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"Craft is what enables you to be successful
when you're not inspired." - Brian Eno
The Globe And Mail APRIL 29, 2015 - by Marsha Lederman
DANIEL LANOIS IS PUSHING MUSICAL BOUNDARIES IN 'A WHOLE NEW DIRECTION'
Like so much of his music, Daniel Lanois is a busy and multilayered complexity, inspired and inspiring, genius yet accessible, leaving you wanting more.
It's dizzying, what the legendary Canadian producer and recording artist has going on. Just back from Europe, where he's been touring his latest solo album, Flesh And Machine, and where, in Belgium, he presented a memorial symphony, written for Anzac Day, Lanois was at his Toronto studio early this week working on his next project - a pedal-steel guitar album - before heading to Ottawa for a one-time only performance with the National Arts Centre Orchestra and guest Basia Bulat. He's also talking about a possible new project with Brian Eno.
"I can't sit still," says Lanois, who started making music in the basement of his mother's house in Ancaster, Ontario, and went on to produce, with Eno, seminal albums for the likes of U2 (beginning with The Unforgettable Fire) and Peter Gabriel (including So).
The Ottawa performance, part of the NAC's Ontario Scene festival, promises to be quite something. David Martin was commissioned to arrange a number of Lanois's songs for the sixty-five-piece orchestra, including music from Lanois's latest envelope-pusher, the atmospheric Flesh And Machine.
The album is a dynamic sonic exultation that he performs live by "bringing the studio to the stage," along with bassist and multi-instrumentalist Jim Wilson and drummer Kyle Crane, whom Lanois sometimes introduces as "the guy from Whiplash that you don't see." (Crane's drumming hands were featured in the film, uncredited.)
"It's never the same show twice," says Lanois from his Toronto studio, a converted Buddhist temple. And the NAC performance will, of course, have added elements. "I'll be doing lots of steel-guitar stuff and sampling and dubbing with the orchestra also. So it's a little bit outside of what we do but it's going to be really exciting for us: a whole new direction."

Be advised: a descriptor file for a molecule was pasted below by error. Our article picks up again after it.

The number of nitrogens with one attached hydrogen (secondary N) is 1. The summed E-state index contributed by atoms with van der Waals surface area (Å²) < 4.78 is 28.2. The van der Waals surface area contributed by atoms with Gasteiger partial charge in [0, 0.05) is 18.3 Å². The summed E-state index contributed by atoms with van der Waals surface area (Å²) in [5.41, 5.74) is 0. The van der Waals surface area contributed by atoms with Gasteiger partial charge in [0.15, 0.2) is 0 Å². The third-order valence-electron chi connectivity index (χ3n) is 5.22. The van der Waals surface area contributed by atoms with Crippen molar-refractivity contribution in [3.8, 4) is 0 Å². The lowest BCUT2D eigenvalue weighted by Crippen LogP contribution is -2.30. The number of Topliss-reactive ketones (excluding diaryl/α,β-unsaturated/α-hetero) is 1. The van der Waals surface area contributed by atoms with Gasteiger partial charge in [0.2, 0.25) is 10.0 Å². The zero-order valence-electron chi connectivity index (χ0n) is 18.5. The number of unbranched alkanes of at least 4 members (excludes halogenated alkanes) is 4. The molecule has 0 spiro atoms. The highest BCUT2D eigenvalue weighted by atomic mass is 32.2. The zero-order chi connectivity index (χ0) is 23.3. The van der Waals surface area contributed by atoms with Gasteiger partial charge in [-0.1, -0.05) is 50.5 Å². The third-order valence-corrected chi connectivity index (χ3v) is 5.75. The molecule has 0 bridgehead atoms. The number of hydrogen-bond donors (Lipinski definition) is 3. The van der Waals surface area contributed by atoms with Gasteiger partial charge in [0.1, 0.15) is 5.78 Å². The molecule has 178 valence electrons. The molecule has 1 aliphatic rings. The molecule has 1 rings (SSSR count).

The collaboration has been taking place remotely for the most part; the group was not able to get together for a rehearsal until Wednesday for the Thursday evening performance. Lanois is hoping for some spontaneity anyway.
Lanois's career has been so diverse, successful and groundbreaking, I asked him if it becomes challenging to break new musical ground.
"I'm constantly searching; I can't say that it's always easy but there's always excitement from the recordings and the people around me," says Lanois, sixty-three. "I've done a pedal-steel album before, Belladonna, but the new one that I'm working on currently - I wasn't afraid this time to make the sound even crazier, more like Jimi Hendrix steel guitar, taking it some place that we've never been and dubbing on top of those two."
The Toronto born-and-raised Bulat, a folkie singer-songwriter, has been a long-time fan. She first met Lanois at the Juno Awards a few years ago (she gushed) and then performed Shine at the Governor General's Performing Arts Awards gala two years ago.
She says working with Lanois has had an impact on her own music-making.
"He's been an inspiration to me on multiple levels," says Bulat from Montreal, where she now lives. "I'm really interested, obviously, in folk music and... in trying to do something different and finding ways to push those boundaries. Daniel has been paving the way in that respect for a long time, not just with his work with Emmylou [Harris] and Bob Dylan but also with his own work and songwriting and especially now with the amazing stuff he's doing. It's really incredible and it gives me a lot of inspiration into not letting yourself be put into a box by anyone else or by yourself, and just being continually interested in new sounds and new directions." (She is currently working with drum machines.)
Lanois, whose solo records include Acadie and Shine, is probably best known for his collaboration with Eno - which produced monster albums such as U2's The Joshua Tree and Achtung Baby. Now there could be something new brewing for this legendary partnership.
"We have this crazy idea of a sixteen-channel speaker playback system that Brian's actually been working on. I want to bring him to Toronto, eventually, where we kind of started together. We have this dream of having a concert with speaker people, like have twenty-four or so people who are carrying around a wireless speaker throughout the audience. So it's the sound and the visuals - just keep making them crazier and more fun," says Lanois, who spent time with Eno at his London studio before a show earlier this month (which Eno attended).
"We're always supportive of each other," Lanois continues. "And we have a friendship that's been lasting a long time. And I'm trying to get the studio here back into the basement of the building so it can kind of go back to the roots of where we started in my mother's house; you know, just bringing the music right from the bottom of the ground."